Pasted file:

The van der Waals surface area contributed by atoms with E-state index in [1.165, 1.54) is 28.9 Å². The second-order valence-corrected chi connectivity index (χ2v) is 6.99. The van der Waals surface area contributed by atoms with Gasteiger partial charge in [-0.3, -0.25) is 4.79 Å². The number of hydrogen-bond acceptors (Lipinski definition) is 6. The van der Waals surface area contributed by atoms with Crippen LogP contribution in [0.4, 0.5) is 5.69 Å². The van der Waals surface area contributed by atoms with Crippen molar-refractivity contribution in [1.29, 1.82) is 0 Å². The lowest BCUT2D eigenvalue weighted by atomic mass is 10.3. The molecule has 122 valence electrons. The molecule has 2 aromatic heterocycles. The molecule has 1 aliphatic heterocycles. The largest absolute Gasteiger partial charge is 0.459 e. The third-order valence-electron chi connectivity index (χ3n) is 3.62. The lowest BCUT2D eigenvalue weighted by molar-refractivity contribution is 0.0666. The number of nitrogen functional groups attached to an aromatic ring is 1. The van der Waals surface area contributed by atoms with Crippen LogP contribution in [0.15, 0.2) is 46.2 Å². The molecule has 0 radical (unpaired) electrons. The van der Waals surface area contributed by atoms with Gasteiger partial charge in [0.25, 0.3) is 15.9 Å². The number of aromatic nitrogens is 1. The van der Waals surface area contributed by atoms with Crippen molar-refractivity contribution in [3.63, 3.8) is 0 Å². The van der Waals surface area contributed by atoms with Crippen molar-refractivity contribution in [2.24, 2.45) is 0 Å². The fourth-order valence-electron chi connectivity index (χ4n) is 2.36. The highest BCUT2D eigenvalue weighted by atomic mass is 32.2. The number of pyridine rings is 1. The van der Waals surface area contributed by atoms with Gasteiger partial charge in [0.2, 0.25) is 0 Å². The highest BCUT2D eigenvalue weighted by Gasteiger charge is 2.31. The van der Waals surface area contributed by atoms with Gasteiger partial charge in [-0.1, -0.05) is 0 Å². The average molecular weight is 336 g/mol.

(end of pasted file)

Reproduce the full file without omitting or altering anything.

The van der Waals surface area contributed by atoms with E-state index in [1.165, 1.54) is 28.9 Å². The second-order valence-corrected chi connectivity index (χ2v) is 6.99. The van der Waals surface area contributed by atoms with Gasteiger partial charge in [-0.3, -0.25) is 4.79 Å². The number of hydrogen-bond acceptors (Lipinski definition) is 6. The van der Waals surface area contributed by atoms with Crippen LogP contribution in [0.4, 0.5) is 5.69 Å². The van der Waals surface area contributed by atoms with Crippen molar-refractivity contribution in [1.29, 1.82) is 0 Å². The lowest BCUT2D eigenvalue weighted by atomic mass is 10.3. The molecule has 122 valence electrons. The molecule has 2 aromatic heterocycles. The molecule has 1 aliphatic heterocycles. The largest absolute Gasteiger partial charge is 0.459 e. The third-order valence-electron chi connectivity index (χ3n) is 3.62. The lowest BCUT2D eigenvalue weighted by molar-refractivity contribution is 0.0666. The number of nitrogen functional groups attached to an aromatic ring is 1. The van der Waals surface area contributed by atoms with Crippen LogP contribution in [0.15, 0.2) is 46.2 Å². The molecule has 0 radical (unpaired) electrons. The van der Waals surface area contributed by atoms with Gasteiger partial charge in [0.25, 0.3) is 15.9 Å². The number of aromatic nitrogens is 1. The van der Waals surface area contributed by atoms with Crippen molar-refractivity contribution in [3.63, 3.8) is 0 Å². The van der Waals surface area contributed by atoms with Crippen molar-refractivity contribution in [2.24, 2.45) is 0 Å². The fourth-order valence-electron chi connectivity index (χ4n) is 2.36. The highest BCUT2D eigenvalue weighted by atomic mass is 32.2. The number of pyridine rings is 1. The van der Waals surface area contributed by atoms with Gasteiger partial charge in [0.2, 0.25) is 0 Å². The highest BCUT2D eigenvalue weighted by Gasteiger charge is 2.31. The van der Waals surface area contributed by atoms with Gasteiger partial charge in [-0.1, -0.05) is 0 Å². The average molecular weight is 336 g/mol.